Singer*s *Famine, Affluence and Morality* and Moral Impartiality

Report
Singer’s “Famine, Affluence and
Morality” and Moral Impartiality
Themes in Ethics and Epistemology
Shane Ryan
[email protected]
02/10/13
The Issues
●
●
Overt issue: Are we morally obliged to do
much more to end death and suffering from
lack of food, shelter, and medical care?
Underlying issue: What is the status of our
moral obligation to unknown people in distant
lands?
–
Are we just as morally obliged to help such a
starving person as we are to help someone from
our own community or family?
Structure
1. Background Information
2. Singer's Argument
3. Moral Impartiality
4. Non-Moral Considerations
5. Conclusion
1. Background Information
Peter Singer
●
●
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A utilitarian philosopher
Research areas include: utilitarianism, global
justice, animal ethics, bioethics.
Singer gives 25% of his income to NGOs,
most is to help the poor.
1. Background Information
Statistics
- According to the UN, the world already
produces enough food to feed everyone and
could feed 12 billion people. (“PROMOTION AND PROTECTION OF
ALL HUMAN RIGHTS, CIVIL,
POLITICAL, ECONOMIC, SOCIAL AND CULTURAL RIGHTS, INCLUDING THE RIGHT TO
DEVELOPMENT” - Report of the Special Rapporteur on the right to food, 2008, Jean Ziegler.)
- On average, 36 million people die each year as
a direct or indirect result of poor nutrition,
which is more than 1 death each second. (Ziegler
report.)
-
1. Background Information
Statistics
- More than 3 million children died of under-nutrition in 2011,
according to research published by Lancet
(http://www.thelancet.com/series/maternal-and-child-nutrition)
- US$30 billion a year could end world hunger. In 2006 the world
spent US$1 200 billion on arms.
(http://www.fao.org/newsroom/en/news/2008/1000853/index.h
tml)
- Information on interpreting hunger statistics:
http://www.bbc.co.uk/news/magazine-22935692
1. Background Information
Famine, Affluence and Morality
●
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Written in 1971, in response in part to a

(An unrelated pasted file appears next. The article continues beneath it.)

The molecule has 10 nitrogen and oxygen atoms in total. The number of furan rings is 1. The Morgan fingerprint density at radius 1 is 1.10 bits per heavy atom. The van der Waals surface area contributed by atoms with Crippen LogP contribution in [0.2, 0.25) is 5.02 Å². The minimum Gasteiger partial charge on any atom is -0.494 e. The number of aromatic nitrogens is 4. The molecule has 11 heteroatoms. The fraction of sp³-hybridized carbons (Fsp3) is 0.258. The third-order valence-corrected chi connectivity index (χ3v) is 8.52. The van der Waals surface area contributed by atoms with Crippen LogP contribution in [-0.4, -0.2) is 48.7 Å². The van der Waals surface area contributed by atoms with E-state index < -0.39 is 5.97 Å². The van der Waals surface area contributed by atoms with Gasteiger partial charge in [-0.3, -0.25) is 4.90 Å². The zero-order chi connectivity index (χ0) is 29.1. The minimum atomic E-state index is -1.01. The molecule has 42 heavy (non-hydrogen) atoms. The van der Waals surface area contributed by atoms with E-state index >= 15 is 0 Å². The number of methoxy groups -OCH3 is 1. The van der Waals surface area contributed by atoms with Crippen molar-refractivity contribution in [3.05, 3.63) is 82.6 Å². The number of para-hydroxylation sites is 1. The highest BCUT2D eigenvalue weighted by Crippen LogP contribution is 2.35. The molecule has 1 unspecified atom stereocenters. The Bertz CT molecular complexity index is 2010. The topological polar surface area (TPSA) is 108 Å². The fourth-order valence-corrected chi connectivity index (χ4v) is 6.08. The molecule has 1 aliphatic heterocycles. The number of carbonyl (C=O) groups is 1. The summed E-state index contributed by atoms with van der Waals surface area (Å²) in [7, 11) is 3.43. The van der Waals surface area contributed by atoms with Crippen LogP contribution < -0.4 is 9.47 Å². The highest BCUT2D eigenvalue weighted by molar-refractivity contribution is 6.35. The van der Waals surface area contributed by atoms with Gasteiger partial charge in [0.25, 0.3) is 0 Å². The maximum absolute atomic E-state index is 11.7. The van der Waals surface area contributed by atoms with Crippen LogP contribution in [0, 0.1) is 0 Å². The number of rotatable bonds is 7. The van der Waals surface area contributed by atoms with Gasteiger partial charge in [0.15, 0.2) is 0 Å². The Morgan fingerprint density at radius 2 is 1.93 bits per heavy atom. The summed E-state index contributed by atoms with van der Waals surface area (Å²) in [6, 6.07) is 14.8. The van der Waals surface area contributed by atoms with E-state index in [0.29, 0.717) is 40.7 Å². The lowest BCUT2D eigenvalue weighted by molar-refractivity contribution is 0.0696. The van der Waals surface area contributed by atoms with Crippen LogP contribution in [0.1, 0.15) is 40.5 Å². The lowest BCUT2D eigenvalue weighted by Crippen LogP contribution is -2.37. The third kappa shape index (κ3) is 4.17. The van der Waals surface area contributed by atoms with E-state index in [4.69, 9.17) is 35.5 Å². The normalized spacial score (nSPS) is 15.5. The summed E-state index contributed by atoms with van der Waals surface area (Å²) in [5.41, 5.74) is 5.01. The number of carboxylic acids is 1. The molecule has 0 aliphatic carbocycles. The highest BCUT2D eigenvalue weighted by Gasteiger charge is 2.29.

humanitarian disaster in East Bengal (now
Bangladesh), but to people suffering and dying
from lack of food, shelter, and medical care
more generally.
The paper is a seminal work in the global
justice field.
2. Singer's Argument
●
●
Singer argues that we should be doing much more to stop
suffering and death due to lack of food, shelter, and medical
care.
To do so he draws alternatively on one of two principles
–
Strong Principle: If we can prevent something bad from
happening without having to sacrifice anything of
comparable moral importance, we ought, morally, to do
it.
–
Weak Principle: If we can prevent something very bad from
happening, without thereby sacrificing anything morally
significant, we ought, morally, to do it.
2. Singer's Argument
Stronger Principle
●
●
What does “without sacrificing anything of
comparable moral importance” mean?
Singer means “without causing anything else
comparably bad to happen, or doing something that
is wrong in itself, or failing to promote some moral
good, comparable in significance to the bad that we
can prevent.”
2. Singer's Argument
Weaker Principle in Action
●
“If I am walking past a shallow pond and see a
child drowning in it, I ought to wade in and pull
the child out. This will mean getting my clothes
muddy, but this is insignificant, while the
death of the child would presumably be a very
bad thing.”
2. Singer's Argument
Argument with strong principle
P1: Suffering from hunger, lack of shelter and
medical care are bad;
P2: People are suffering from these things;
P3: Strong Principle: If we can prevent
something bad from happening without having
to sacrifice anything of comparable moral
importance then we should act to do so;
P4: We can prevent something bad (P1) from
2. Singer's Argument